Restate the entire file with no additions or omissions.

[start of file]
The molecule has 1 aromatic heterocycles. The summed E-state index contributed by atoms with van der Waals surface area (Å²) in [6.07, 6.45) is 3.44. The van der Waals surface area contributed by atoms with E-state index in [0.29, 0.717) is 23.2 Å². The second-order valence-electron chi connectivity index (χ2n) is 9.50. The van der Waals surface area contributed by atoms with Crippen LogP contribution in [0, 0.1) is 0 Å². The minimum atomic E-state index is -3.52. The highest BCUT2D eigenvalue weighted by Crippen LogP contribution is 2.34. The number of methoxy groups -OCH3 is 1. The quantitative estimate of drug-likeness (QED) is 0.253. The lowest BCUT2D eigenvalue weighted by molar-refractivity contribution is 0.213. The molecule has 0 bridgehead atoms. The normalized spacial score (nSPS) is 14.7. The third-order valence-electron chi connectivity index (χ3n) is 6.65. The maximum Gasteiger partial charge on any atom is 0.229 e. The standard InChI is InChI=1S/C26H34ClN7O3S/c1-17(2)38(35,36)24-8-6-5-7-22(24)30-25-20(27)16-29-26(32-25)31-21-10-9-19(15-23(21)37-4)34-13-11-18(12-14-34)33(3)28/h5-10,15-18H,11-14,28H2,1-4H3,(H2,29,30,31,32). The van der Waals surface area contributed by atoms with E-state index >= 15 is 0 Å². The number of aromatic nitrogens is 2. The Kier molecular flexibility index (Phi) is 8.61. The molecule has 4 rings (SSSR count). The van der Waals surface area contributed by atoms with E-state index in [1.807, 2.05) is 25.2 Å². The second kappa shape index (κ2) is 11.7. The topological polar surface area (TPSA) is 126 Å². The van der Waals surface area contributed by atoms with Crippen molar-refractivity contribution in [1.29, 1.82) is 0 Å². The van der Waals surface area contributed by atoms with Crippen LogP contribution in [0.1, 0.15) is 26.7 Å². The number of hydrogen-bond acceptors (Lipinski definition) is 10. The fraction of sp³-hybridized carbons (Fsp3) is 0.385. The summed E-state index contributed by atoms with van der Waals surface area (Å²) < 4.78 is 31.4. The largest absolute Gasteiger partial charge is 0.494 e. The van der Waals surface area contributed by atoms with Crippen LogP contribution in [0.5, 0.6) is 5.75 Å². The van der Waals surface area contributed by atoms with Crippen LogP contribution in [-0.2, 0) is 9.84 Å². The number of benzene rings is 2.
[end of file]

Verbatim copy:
The molecule has 1 aromatic heterocycles. The summed E-state index contributed by atoms with van der Waals surface area (Å²) in [6.07, 6.45) is 3.44. The van der Waals surface area contributed by atoms with E-state index in [0.29, 0.717) is 23.2 Å². The second-order valence-electron chi connectivity index (χ2n) is 9.50. The van der Waals surface area contributed by atoms with Crippen LogP contribution in [0, 0.1) is 0 Å². The minimum atomic E-state index is -3.52. The highest BCUT2D eigenvalue weighted by Crippen LogP contribution is 2.34. The number of methoxy groups -OCH3 is 1. The quantitative estimate of drug-likeness (QED) is 0.253. The lowest BCUT2D eigenvalue weighted by molar-refractivity contribution is 0.213. The molecule has 0 bridgehead atoms. The normalized spacial score (nSPS) is 14.7. The third-order valence-electron chi connectivity index (χ3n) is 6.65. The maximum Gasteiger partial charge on any atom is 0.229 e. The standard InChI is InChI=1S/C26H34ClN7O3S/c1-17(2)38(35,36)24-8-6-5-7-22(24)30-25-20(27)16-29-26(32-25)31-21-10-9-19(15-23(21)37-4)34-13-11-18(12-14-34)33(3)28/h5-10,15-18H,11-14,28H2,1-4H3,(H2,29,30,31,32). The van der Waals surface area contributed by atoms with E-state index >= 15 is 0 Å². The number of aromatic nitrogens is 2. The Kier molecular flexibility index (Phi) is 8.61. The molecule has 4 rings (SSSR count). The van der Waals surface area contributed by atoms with E-state index in [1.807, 2.05) is 25.2 Å². The second kappa shape index (κ2) is 11.7. The topological polar surface area (TPSA) is 126 Å². The van der Waals surface area contributed by atoms with Crippen molar-refractivity contribution in [1.29, 1.82) is 0 Å². The van der Waals surface area contributed by atoms with Crippen LogP contribution in [0.1, 0.15) is 26.7 Å². The number of hydrogen-bond acceptors (Lipinski definition) is 10. The fraction of sp³-hybridized carbons (Fsp3) is 0.385. The summed E-state index contributed by atoms with van der Waals surface area (Å²) < 4.78 is 31.4. The largest absolute Gasteiger partial charge is 0.494 e. The van der Waals surface area contributed by atoms with Crippen LogP contribution in [0.5, 0.6) is 5.75 Å². The van der Waals surface area contributed by atoms with Crippen LogP contribution in [-0.2, 0) is 9.84 Å². The number of benzene rings is 2.